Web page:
25 June, 2017
This announcement comes after the police in Fairfax County, Virginia, also confirmed they wouldn't be investigating the 17-year-old's murder as a hate crime, though she was killed and potentially assaulted after leaving her local mosque with a group of friends.
Darwin Martinez Torres, 22, is in custody for the homicide of Nabra Hassanen of Reston, Virginia, after he allegedly "became so enraged" that he hit her with a baseball bat, the Fairfax County Police Department said Monday.
Torres then allegedly took Hassanen in his vehicle to another location and attacked her again, and her body was found in a pond Sunday afternoon.
Torres has been charged with murder in connection to the case.
Hassanen's father remains convinced her religion drew the attacker to her.
"She is the age of my daughter", 44-year-old Springfield, Virginia resident Hela Elgengy said, holding back tears. They say Torres became enraged with the group of teens and exited his vehicle wielding a baseball bat, striking Nabra.
"Not a hate crime", Sergeant Anna Rose said, explaining that there was "no indication [Soloman] was there to desecrate that memorial". "We all think it's okay to just go and get food with our friends", Salem said.
ABC affiliate WJLA reported that hundreds of people were seen arriving at the teen's funeral today at her former mosque, All Dulles Area Muslim Society, in Sterling. Torres then took her to another location in Loudoun County, according to police, where she was assaulted again.
"I don't know the family", she continued. Police say a man fatally beat her with a bat in a weekend road rage incident early Sunday morning, and that it appears the attack was not a hate crime.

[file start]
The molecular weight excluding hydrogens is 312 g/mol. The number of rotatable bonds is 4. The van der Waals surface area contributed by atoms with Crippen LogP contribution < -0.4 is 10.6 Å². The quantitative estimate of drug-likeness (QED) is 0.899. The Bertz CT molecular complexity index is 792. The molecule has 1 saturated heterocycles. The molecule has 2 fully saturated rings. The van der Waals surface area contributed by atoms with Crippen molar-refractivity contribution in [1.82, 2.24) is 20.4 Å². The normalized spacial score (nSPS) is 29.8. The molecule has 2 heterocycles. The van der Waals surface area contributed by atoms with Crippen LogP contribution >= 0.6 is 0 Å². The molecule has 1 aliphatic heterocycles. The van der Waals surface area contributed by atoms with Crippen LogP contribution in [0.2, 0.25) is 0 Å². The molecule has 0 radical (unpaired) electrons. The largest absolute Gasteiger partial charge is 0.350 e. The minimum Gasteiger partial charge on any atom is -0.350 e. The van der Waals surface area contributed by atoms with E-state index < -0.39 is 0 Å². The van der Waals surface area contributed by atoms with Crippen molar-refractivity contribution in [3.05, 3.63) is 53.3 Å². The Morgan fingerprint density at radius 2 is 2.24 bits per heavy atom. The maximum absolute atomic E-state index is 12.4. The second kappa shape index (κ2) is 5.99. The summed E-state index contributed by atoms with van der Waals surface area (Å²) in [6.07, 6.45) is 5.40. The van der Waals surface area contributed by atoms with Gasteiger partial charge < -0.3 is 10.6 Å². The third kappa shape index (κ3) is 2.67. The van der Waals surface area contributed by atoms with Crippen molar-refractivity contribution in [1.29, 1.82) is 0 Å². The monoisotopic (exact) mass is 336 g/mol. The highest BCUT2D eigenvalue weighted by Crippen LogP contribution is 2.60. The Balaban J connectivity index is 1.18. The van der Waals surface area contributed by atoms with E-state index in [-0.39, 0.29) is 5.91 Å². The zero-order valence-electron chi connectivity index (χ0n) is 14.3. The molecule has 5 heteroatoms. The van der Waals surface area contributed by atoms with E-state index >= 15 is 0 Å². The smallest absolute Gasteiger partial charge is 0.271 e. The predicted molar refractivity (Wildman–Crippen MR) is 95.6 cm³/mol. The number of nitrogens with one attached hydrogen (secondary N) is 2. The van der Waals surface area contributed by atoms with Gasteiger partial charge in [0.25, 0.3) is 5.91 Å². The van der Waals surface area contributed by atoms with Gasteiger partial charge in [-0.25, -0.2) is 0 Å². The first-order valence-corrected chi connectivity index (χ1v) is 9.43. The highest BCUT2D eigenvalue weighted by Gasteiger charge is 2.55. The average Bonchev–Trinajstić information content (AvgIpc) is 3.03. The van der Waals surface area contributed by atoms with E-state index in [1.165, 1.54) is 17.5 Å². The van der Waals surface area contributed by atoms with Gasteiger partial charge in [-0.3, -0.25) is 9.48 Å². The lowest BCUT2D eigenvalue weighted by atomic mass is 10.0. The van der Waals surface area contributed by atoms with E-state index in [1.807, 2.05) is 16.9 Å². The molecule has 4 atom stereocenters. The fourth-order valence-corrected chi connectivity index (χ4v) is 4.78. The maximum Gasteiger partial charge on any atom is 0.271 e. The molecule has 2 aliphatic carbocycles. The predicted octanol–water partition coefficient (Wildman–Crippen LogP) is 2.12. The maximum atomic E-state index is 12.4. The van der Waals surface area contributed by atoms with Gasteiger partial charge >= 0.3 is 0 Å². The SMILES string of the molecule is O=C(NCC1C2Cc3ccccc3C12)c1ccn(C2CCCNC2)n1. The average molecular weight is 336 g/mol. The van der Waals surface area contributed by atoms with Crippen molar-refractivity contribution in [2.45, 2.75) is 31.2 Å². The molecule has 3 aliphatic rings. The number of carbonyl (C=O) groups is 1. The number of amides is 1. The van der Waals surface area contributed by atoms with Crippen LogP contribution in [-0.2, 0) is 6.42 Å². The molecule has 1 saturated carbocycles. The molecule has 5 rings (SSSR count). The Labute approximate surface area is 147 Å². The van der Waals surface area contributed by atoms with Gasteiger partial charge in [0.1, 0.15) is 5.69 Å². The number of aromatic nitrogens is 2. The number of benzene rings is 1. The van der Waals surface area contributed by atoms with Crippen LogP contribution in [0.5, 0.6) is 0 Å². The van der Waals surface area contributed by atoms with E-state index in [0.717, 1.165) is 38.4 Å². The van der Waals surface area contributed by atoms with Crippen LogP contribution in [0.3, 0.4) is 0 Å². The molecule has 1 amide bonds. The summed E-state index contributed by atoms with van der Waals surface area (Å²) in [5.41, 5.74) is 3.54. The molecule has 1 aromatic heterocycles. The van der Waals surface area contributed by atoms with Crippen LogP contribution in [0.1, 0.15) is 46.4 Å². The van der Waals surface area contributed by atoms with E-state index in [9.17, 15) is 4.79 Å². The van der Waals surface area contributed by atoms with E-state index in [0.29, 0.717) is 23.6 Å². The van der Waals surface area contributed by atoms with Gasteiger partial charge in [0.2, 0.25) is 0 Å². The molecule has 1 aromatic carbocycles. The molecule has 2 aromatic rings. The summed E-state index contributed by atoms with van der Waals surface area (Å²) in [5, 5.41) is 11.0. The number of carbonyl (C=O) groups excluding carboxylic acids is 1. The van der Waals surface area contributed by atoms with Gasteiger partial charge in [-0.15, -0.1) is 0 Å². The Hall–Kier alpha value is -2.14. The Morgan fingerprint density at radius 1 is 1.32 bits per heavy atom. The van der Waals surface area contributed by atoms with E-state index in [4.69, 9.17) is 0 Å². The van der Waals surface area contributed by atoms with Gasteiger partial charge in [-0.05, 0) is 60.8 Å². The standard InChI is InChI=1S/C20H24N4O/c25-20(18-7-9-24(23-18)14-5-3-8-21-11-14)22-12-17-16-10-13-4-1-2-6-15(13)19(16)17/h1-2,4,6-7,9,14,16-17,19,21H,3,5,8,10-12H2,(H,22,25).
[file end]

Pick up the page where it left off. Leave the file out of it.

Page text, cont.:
As of Wednesday afternoon, more than 26,000 people had signed an online petition urging the Virginia Division of Human Rights and the U.S. Department of Justice to investigate the murder as a bias-fueled killing.
After the teen's funeral and burial, Fairfax County Police Chief Edwin Roessler Jr. spoke with The Associated Press about the community's concerns.
Nabra's father, Mahmoud Hassanen, said he believed it was a hate crime, regardless of what the police have said.
Others said they did believe the attack was a hate crime, though they can't understand why that would happen so close to home. However, police and some witnesses said the attacker appeared to be agitated by a traffic argument, not religious hatred.
FCPD says it is working closely with the Muslim community to assure them that they have police support and justice will be served. "We are upset. Our children are not safe", she said.
"In Islam, we are taught that the Uma, which means the community, is like a human body so when one part of the human body aches, the rest of the body aches", said Abdul Khadri. Martinez-Torres was appointed a public defender and spoke through a Spanish translator when answering questions put to him by a judge in the county jail.